Does Smothering Poison Sumac Effectively Kill The Weed?

Poison sumac (Toxicodendron vernix) is a highly toxic plant species native to eastern North America. It's related to poison ivy and poison oak and notorious for causing severe allergic reactions in individuals who come into contact with it. It's particularly dangerous because its sap contains urushiol, a toxic oil that can cause painful rashes, blisters, and swelling. So, if you find it in your garden, getting rid of poison sumac quickly should be your priority. However, this is easier said than done because eliminating poison sumac can be particularly challenging due to its resilience and toxicity. Common methods of poison sumac removal include digging or hand-pulling, using herbicides, and smothering. Manual methods can be tedious and tiring while using chemical herbicides can hurt desirable plants in case of drift (they're not eco-friendly either), so you may want to try smothering instead. But, will smothering poison sumac be enough to kill it? Yes. However, you need to do it right and be patient as the process can take several months.

Identifying poison sumac can be challenging as it resembles other non-toxic sumac species, but it can be distinguished by its clusters of white berries, red to reddish-brown stems, and compound leaves (five to 13 leaves per stem) with smooth edges. Poison sumac typically grows in wet, swampy areas, as the plant thrives in moist soil conditions. However, it can also spread to other areas through bird droppings and fecal matter from other types of wildlife that eat the berries containing seeds. 

How to effectively smother poison sumac

Smothering poison sumac can be an effective method of getting rid of the weeds in your garden, but it needs to be done properly. First, locate the areas where poison sumac is growing and mark them for treatment. Trim back any existing foliage or branches to make it easier to cover the plant with a smothering barrier. Then place a heavy-duty tarp or black plastic, or an old carpet, ensuring that the poison sumac is completely covered and deprived of sunlight. Secure the edges of the barrier with weights or stakes to prevent them from being lifted by the wind or animals. Smothering takes place as the weed is deprived of nutrients and sunlight, while heat is trapped underneath, causing the poison sumac to wither and eventually die.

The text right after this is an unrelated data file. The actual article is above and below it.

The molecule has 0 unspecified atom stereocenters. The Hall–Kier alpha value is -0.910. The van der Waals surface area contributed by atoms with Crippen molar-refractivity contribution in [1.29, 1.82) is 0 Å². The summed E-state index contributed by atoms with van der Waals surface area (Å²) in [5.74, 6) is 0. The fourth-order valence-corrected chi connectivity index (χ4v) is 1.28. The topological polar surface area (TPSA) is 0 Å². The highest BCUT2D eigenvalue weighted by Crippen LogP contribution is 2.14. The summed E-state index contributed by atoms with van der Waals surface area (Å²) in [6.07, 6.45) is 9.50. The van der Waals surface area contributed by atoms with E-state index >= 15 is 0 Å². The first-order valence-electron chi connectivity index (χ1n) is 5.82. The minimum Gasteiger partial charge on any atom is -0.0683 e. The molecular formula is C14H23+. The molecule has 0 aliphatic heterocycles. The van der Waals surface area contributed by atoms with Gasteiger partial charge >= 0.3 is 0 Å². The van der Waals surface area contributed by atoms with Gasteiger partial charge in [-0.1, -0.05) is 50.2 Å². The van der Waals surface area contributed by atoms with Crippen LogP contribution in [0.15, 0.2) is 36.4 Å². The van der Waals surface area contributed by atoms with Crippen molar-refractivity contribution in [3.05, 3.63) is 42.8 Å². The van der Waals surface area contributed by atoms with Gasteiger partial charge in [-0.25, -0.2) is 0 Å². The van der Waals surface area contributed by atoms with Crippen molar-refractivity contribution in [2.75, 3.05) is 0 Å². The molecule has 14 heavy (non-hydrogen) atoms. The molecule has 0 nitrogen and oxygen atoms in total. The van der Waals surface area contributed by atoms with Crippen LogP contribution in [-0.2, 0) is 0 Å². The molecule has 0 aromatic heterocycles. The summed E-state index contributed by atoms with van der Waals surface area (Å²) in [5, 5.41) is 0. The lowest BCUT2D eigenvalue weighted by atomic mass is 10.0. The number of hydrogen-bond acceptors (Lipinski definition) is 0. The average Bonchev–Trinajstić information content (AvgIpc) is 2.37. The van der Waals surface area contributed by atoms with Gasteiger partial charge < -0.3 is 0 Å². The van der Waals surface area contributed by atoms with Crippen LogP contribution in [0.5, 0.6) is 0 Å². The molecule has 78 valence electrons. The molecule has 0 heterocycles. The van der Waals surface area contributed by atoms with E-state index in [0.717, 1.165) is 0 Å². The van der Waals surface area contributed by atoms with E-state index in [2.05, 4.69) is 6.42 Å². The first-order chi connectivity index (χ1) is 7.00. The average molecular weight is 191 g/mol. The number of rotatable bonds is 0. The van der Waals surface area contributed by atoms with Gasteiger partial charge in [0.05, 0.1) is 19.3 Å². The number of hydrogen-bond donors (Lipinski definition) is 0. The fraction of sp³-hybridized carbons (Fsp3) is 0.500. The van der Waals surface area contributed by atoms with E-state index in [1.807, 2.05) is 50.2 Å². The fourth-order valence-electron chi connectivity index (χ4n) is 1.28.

Regularly check the covered area for signs of regrowth or new sprouts. Keep them covered until the weed is completely eliminated. Be warned! This process can take a couple of months as poison sumac is a resilient weed known for its extensive root system. Before applying this method, make sure you're well-protected to avoid coming into contact with the weed's toxic sap. Wear protective clothing (preferably a long-sleeved shirt and a pair of pants), boots or closed-toe shoes, gloves, and eyewear. Shower thoroughly and clean all PPE and tools after handling the plant or barrier materials.

Proper disposal and prevention

Once all the poison sumac in your garden is dead, dispose of it properly. Don't think of burning the weed as this can release toxic urushiol particles into the air. Before handling dead poison sumac plants, wear protective gear as usual. Use a shovel to dig up the plant's entire root system. Place the dead weeds directly into heavy-duty plastic bags. Once these are filled, seal them securely. Double-bagging may be advisable for added protection. Dispose of the sealed bags according to local regulations and guidelines. In many cases, this may involve placing the bags in the regular household waste for pickup by municipal waste management services. Alternatively, you may need to take the bags to a designated disposal facility or hazardous waste collection site. Be sure to also clean any tools or equipment (including PPE) used during the disposal process to remove any traces of urushiol oil.

To prevent future poison sumac invasions, regularly remove weeds and debris from your garden to eliminate potential hiding places for poison sumac seeds. Since poison sumac thrives in wet, swampy areas, improve drainage in your yard to create less hospitable conditions. Educate yourself in how to identify poison sumac accurately, so if you happen to find it growing in your yard, you can nip the problem in the bud right away. Of course, if all your DIY attempts fail, don't hesitate to call in professional weed control services.